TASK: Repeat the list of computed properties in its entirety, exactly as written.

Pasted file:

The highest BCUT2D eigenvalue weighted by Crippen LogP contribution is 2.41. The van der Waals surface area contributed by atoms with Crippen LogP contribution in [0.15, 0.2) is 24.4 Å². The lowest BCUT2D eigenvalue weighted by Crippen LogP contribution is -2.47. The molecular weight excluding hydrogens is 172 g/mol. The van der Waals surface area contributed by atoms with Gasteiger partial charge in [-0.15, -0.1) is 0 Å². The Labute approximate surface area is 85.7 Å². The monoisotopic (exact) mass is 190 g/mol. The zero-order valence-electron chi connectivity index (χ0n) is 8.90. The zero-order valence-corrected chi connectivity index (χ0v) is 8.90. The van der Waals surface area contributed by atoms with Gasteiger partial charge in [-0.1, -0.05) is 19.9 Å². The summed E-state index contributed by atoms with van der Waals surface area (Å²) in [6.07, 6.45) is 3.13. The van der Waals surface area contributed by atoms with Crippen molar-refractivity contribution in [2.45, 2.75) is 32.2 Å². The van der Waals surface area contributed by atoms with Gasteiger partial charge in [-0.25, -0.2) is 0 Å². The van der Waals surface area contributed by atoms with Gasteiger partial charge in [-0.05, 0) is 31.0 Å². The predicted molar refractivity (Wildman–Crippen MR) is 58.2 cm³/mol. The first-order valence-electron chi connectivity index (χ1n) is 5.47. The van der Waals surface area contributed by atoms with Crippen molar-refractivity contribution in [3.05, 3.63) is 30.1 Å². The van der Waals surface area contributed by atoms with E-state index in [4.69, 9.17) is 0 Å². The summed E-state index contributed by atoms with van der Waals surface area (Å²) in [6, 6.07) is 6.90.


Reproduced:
The highest BCUT2D eigenvalue weighted by Crippen LogP contribution is 2.41. The van der Waals surface area contributed by atoms with Crippen LogP contribution in [0.15, 0.2) is 24.4 Å². The lowest BCUT2D eigenvalue weighted by Crippen LogP contribution is -2.47. The molecular weight excluding hydrogens is 172 g/mol. The van der Waals surface area contributed by atoms with Gasteiger partial charge in [-0.15, -0.1) is 0 Å². The Labute approximate surface area is 85.7 Å². The monoisotopic (exact) mass is 190 g/mol. The zero-order valence-electron chi connectivity index (χ0n) is 8.90. The zero-order valence-corrected chi connectivity index (χ0v) is 8.90. The van der Waals surface area contributed by atoms with Gasteiger partial charge in [-0.1, -0.05) is 19.9 Å². The summed E-state index contributed by atoms with van der Waals surface area (Å²) in [6.07, 6.45) is 3.13. The van der Waals surface area contributed by atoms with Crippen molar-refractivity contribution in [2.45, 2.75) is 32.2 Å². The van der Waals surface area contributed by atoms with Gasteiger partial charge in [-0.25, -0.2) is 0 Å². The van der Waals surface area contributed by atoms with Gasteiger partial charge in [-0.05, 0) is 31.0 Å². The predicted molar refractivity (Wildman–Crippen MR) is 58.2 cm³/mol. The first-order valence-electron chi connectivity index (χ1n) is 5.47. The van der Waals surface area contributed by atoms with Crippen molar-refractivity contribution in [3.05, 3.63) is 30.1 Å². The van der Waals surface area contributed by atoms with E-state index in [4.69, 9.17) is 0 Å². The summed E-state index contributed by atoms with van der Waals surface area (Å²) in [6, 6.07) is 6.90.